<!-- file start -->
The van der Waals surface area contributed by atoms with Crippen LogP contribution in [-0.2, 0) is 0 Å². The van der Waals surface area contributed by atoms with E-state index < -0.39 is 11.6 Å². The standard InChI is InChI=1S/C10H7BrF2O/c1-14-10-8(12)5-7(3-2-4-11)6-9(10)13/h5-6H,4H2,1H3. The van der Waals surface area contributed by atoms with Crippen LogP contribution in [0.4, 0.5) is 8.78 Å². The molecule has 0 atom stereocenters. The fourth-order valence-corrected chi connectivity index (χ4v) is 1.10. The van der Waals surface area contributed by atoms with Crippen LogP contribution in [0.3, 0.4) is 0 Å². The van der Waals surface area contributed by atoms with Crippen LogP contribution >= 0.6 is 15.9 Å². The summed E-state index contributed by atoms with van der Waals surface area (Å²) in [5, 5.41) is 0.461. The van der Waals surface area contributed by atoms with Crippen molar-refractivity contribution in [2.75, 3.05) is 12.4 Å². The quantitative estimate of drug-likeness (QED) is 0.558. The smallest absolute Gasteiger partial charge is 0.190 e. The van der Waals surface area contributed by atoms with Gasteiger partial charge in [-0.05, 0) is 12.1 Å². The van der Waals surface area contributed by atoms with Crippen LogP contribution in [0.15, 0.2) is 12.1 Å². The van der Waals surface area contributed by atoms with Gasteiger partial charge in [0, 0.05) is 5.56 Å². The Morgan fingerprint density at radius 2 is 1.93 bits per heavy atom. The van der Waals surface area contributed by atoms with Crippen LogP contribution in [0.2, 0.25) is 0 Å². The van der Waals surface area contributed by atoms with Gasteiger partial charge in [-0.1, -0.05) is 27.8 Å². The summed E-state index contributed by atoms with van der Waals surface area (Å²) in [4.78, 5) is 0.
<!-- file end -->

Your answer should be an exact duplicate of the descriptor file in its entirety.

The van der Waals surface area contributed by atoms with Crippen LogP contribution in [-0.2, 0) is 0 Å². The van der Waals surface area contributed by atoms with E-state index < -0.39 is 11.6 Å². The standard InChI is InChI=1S/C10H7BrF2O/c1-14-10-8(12)5-7(3-2-4-11)6-9(10)13/h5-6H,4H2,1H3. The van der Waals surface area contributed by atoms with Crippen LogP contribution in [0.4, 0.5) is 8.78 Å². The molecule has 0 atom stereocenters. The fourth-order valence-corrected chi connectivity index (χ4v) is 1.10. The van der Waals surface area contributed by atoms with Crippen LogP contribution in [0.3, 0.4) is 0 Å². The van der Waals surface area contributed by atoms with Crippen LogP contribution >= 0.6 is 15.9 Å². The summed E-state index contributed by atoms with van der Waals surface area (Å²) in [5, 5.41) is 0.461. The van der Waals surface area contributed by atoms with Crippen molar-refractivity contribution in [2.75, 3.05) is 12.4 Å². The quantitative estimate of drug-likeness (QED) is 0.558. The smallest absolute Gasteiger partial charge is 0.190 e. The van der Waals surface area contributed by atoms with Gasteiger partial charge in [-0.05, 0) is 12.1 Å². The van der Waals surface area contributed by atoms with Crippen LogP contribution in [0.15, 0.2) is 12.1 Å². The van der Waals surface area contributed by atoms with Gasteiger partial charge in [0, 0.05) is 5.56 Å². The Morgan fingerprint density at radius 2 is 1.93 bits per heavy atom. The van der Waals surface area contributed by atoms with Crippen LogP contribution in [0.2, 0.25) is 0 Å². The van der Waals surface area contributed by atoms with Gasteiger partial charge in [-0.1, -0.05) is 27.8 Å². The summed E-state index contributed by atoms with van der Waals surface area (Å²) in [4.78, 5) is 0.